Seminal plasma cytokine levels in the diagnosis of chronic pelvic pain syndrome
Article first published online: 7 JUL 2008
International Journal of Urology
Volume 8, Issue 9, pages 495–499, September 2001
How to Cite
Orhan, I., Onur, R., Ilhan, N. and Ardiçoglu, A. (2001), Seminal plasma cytokine levels in the diagnosis of chronic pelvic pain syndrome. International Journal of Urology, 8: 495–499. doi: 10.1046/j.1442-2042.2001.00358.x
- Issue published online: 7 JUL 2008
- Article first published online: 7 JUL 2008
- chronic pelvic pain syndrome;
Abstract Background: Chronic non-bacterial prostatitis/chronic pelvic pain syndrome (CPPS) are frequently encountered clinical entities characterized by painful and irritative voiding symptoms often referable to the prostate. Diagnosis usually depends on the symptoms and treatment mainly consists of reassurance, anti-inflammatory medications and antibiotics in the absence of a documented infection. To have objective diagnostic criteria, we determined the possible roles and diagnostic efficacies of soluble cytokines interleukin-1β (IL-1β), tumor necrosis factor-α (TNF-α), IL-2R, IL-6 and IL-8 in the seminal plasma of patients with different forms of CPPS.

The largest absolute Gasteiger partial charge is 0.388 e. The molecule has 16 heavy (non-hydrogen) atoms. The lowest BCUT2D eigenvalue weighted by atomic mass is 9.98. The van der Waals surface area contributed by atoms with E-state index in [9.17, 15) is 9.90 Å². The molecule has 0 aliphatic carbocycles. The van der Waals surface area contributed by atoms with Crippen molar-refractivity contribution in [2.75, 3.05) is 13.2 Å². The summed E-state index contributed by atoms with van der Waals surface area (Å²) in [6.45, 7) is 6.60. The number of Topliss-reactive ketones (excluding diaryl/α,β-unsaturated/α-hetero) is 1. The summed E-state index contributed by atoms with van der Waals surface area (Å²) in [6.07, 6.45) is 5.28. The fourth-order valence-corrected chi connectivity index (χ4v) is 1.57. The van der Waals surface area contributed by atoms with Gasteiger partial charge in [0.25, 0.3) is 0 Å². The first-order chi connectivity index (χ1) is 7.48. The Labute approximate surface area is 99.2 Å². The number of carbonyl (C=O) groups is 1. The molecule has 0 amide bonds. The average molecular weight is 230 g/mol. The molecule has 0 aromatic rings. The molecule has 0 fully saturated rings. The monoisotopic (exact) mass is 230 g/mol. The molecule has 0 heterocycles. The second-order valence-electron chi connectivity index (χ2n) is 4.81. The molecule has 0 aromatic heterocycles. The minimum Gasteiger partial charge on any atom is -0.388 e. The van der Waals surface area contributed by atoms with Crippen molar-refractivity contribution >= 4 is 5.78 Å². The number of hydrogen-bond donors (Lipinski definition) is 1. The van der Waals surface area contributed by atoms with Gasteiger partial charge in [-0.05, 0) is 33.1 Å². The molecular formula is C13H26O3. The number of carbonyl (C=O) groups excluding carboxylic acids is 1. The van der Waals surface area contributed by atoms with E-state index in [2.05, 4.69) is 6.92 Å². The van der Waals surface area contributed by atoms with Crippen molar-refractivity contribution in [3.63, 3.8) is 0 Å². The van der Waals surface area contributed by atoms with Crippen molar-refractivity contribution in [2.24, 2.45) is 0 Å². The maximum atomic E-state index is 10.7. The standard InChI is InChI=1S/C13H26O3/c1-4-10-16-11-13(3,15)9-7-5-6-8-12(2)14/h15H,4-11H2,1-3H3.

Methods: Seminal plasma was obtained from a total of 30 subjects who were evaluated in three groups. Each group comprised 10 patients having inflammatory CPPS, non-inflammatory CPPS and control subjects, respectively. The levels of IL-1β, IL-2R, TNF-α, IL-6 and IL-8 were measured in seminal plasma using chemiluminescence.
Results: The level of IL-2R in all three groups was below measurable values. Interleukin-1β, TNF-α, IL-6 and IL-8 levels were elevated significantly in the two groups with CPPS compared with the control group (P < 0.05). Soluble cytokines showed a slight difference between patients with inflammatory CPPS and non-inflammatory CPPS, but this was not statistically significant (P > 0.05).
Conclusion: Although there are individual variables between the discrimination of inflammatory and non-inflammatory CPPS, cytokines are frequently present and elevated in the expressed prostatic secretions from men with CPPS. Our results indicate that several soluble cytokines can be used to identify this chronic and long-term disease.